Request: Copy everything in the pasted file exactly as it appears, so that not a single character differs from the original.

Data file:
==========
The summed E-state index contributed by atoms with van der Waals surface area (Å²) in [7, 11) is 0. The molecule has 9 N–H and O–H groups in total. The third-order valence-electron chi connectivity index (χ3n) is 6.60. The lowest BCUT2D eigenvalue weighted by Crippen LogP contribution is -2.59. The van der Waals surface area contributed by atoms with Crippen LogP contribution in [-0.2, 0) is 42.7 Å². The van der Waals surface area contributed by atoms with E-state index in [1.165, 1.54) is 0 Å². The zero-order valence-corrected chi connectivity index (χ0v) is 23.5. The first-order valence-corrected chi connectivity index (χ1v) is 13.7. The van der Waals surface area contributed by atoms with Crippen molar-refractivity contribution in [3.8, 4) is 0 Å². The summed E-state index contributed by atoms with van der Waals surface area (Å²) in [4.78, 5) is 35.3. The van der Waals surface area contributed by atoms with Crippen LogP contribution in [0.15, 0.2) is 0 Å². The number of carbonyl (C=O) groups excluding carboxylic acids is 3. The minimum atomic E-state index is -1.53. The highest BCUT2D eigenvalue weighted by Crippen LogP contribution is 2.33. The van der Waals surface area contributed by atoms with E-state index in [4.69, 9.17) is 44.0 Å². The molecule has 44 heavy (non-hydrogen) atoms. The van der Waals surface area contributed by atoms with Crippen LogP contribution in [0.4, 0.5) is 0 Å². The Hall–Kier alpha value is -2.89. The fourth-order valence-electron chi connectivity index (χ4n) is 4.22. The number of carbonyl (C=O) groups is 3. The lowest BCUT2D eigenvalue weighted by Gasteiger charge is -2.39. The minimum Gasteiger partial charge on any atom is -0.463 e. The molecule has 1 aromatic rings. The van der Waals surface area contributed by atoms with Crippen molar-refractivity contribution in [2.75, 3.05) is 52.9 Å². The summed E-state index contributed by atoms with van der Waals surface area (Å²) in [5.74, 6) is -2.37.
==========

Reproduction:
The summed E-state index contributed by atoms with van der Waals surface area (Å²) in [7, 11) is 0. The molecule has 9 N–H and O–H groups in total. The third-order valence-electron chi connectivity index (χ3n) is 6.60. The lowest BCUT2D eigenvalue weighted by Crippen LogP contribution is -2.59. The van der Waals surface area contributed by atoms with Crippen LogP contribution in [-0.2, 0) is 42.7 Å². The van der Waals surface area contributed by atoms with E-state index in [1.165, 1.54) is 0 Å². The zero-order valence-corrected chi connectivity index (χ0v) is 23.5. The first-order valence-corrected chi connectivity index (χ1v) is 13.7. The van der Waals surface area contributed by atoms with Crippen molar-refractivity contribution in [3.8, 4) is 0 Å². The summed E-state index contributed by atoms with van der Waals surface area (Å²) in [4.78, 5) is 35.3. The van der Waals surface area contributed by atoms with Crippen LogP contribution in [0.15, 0.2) is 0 Å². The number of carbonyl (C=O) groups excluding carboxylic acids is 3. The minimum atomic E-state index is -1.53. The highest BCUT2D eigenvalue weighted by Crippen LogP contribution is 2.33. The van der Waals surface area contributed by atoms with E-state index in [4.69, 9.17) is 44.0 Å². The molecule has 44 heavy (non-hydrogen) atoms. The van der Waals surface area contributed by atoms with Crippen LogP contribution in [0.4, 0.5) is 0 Å². The Hall–Kier alpha value is -2.89. The fourth-order valence-electron chi connectivity index (χ4n) is 4.22. The number of carbonyl (C=O) groups is 3. The lowest BCUT2D eigenvalue weighted by Gasteiger charge is -2.39. The minimum Gasteiger partial charge on any atom is -0.463 e. The molecule has 1 aromatic rings. The van der Waals surface area contributed by atoms with Crippen molar-refractivity contribution in [2.75, 3.05) is 52.9 Å². The summed E-state index contributed by atoms with van der Waals surface area (Å²) in [5.74, 6) is -2.37.